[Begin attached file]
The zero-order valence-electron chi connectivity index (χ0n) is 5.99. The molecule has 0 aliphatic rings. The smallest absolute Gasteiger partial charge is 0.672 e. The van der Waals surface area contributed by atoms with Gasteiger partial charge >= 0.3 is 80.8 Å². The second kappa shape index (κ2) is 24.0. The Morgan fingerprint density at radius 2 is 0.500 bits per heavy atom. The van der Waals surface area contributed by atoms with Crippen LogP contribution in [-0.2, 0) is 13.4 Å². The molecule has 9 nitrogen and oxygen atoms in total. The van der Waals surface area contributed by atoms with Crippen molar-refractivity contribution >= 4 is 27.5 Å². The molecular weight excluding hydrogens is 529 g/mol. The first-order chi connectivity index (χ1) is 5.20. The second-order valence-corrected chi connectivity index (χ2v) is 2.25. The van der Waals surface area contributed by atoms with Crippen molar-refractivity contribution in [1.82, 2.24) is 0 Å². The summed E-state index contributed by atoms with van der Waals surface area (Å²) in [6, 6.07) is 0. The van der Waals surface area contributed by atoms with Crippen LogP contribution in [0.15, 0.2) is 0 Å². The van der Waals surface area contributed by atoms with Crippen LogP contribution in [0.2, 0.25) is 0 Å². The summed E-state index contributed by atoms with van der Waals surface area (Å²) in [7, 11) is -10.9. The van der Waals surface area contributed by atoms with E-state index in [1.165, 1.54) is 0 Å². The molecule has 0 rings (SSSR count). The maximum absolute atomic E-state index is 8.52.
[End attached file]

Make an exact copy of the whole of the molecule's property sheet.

The zero-order valence-electron chi connectivity index (χ0n) is 5.99. The molecule has 0 aliphatic rings. The smallest absolute Gasteiger partial charge is 0.672 e. The van der Waals surface area contributed by atoms with Gasteiger partial charge >= 0.3 is 80.8 Å². The second kappa shape index (κ2) is 24.0. The Morgan fingerprint density at radius 2 is 0.500 bits per heavy atom. The van der Waals surface area contributed by atoms with Crippen LogP contribution in [-0.2, 0) is 13.4 Å². The molecule has 9 nitrogen and oxygen atoms in total. The van der Waals surface area contributed by atoms with Crippen molar-refractivity contribution >= 4 is 27.5 Å². The molecular weight excluding hydrogens is 529 g/mol. The first-order chi connectivity index (χ1) is 5.20. The second-order valence-corrected chi connectivity index (χ2v) is 2.25. The van der Waals surface area contributed by atoms with Crippen molar-refractivity contribution in [1.82, 2.24) is 0 Å². The summed E-state index contributed by atoms with van der Waals surface area (Å²) in [6, 6.07) is 0. The van der Waals surface area contributed by atoms with Crippen LogP contribution in [0.15, 0.2) is 0 Å². The van der Waals surface area contributed by atoms with Crippen LogP contribution in [0.2, 0.25) is 0 Å². The summed E-state index contributed by atoms with van der Waals surface area (Å²) in [7, 11) is -10.9. The van der Waals surface area contributed by atoms with E-state index in [1.165, 1.54) is 0 Å². The molecule has 0 rings (SSSR count). The maximum absolute atomic E-state index is 8.52.